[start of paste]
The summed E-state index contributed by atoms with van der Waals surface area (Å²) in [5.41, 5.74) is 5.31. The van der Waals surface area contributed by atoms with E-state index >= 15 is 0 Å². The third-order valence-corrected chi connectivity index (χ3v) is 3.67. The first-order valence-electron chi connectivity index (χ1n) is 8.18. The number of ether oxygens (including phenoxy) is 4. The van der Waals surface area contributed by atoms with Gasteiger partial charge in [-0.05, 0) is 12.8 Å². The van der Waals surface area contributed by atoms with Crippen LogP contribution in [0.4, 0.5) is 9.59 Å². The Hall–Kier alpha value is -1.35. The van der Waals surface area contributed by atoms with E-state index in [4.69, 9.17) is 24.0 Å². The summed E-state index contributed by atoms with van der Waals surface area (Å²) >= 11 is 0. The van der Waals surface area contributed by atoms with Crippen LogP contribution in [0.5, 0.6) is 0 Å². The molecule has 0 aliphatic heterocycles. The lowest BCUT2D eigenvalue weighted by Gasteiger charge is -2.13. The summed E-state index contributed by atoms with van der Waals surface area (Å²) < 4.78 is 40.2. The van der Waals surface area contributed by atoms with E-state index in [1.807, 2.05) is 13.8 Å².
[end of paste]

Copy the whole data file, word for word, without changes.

The summed E-state index contributed by atoms with van der Waals surface area (Å²) in [5.41, 5.74) is 5.31. The van der Waals surface area contributed by atoms with E-state index >= 15 is 0 Å². The third-order valence-corrected chi connectivity index (χ3v) is 3.67. The first-order valence-electron chi connectivity index (χ1n) is 8.18. The number of ether oxygens (including phenoxy) is 4. The van der Waals surface area contributed by atoms with Gasteiger partial charge in [-0.05, 0) is 12.8 Å². The van der Waals surface area contributed by atoms with Crippen LogP contribution in [0.4, 0.5) is 9.59 Å². The Hall–Kier alpha value is -1.35. The van der Waals surface area contributed by atoms with E-state index in [4.69, 9.17) is 24.0 Å². The summed E-state index contributed by atoms with van der Waals surface area (Å²) >= 11 is 0. The van der Waals surface area contributed by atoms with Crippen LogP contribution in [0.5, 0.6) is 0 Å². The molecule has 0 aliphatic heterocycles. The lowest BCUT2D eigenvalue weighted by Gasteiger charge is -2.13. The summed E-state index contributed by atoms with van der Waals surface area (Å²) < 4.78 is 40.2. The van der Waals surface area contributed by atoms with E-state index in [1.807, 2.05) is 13.8 Å².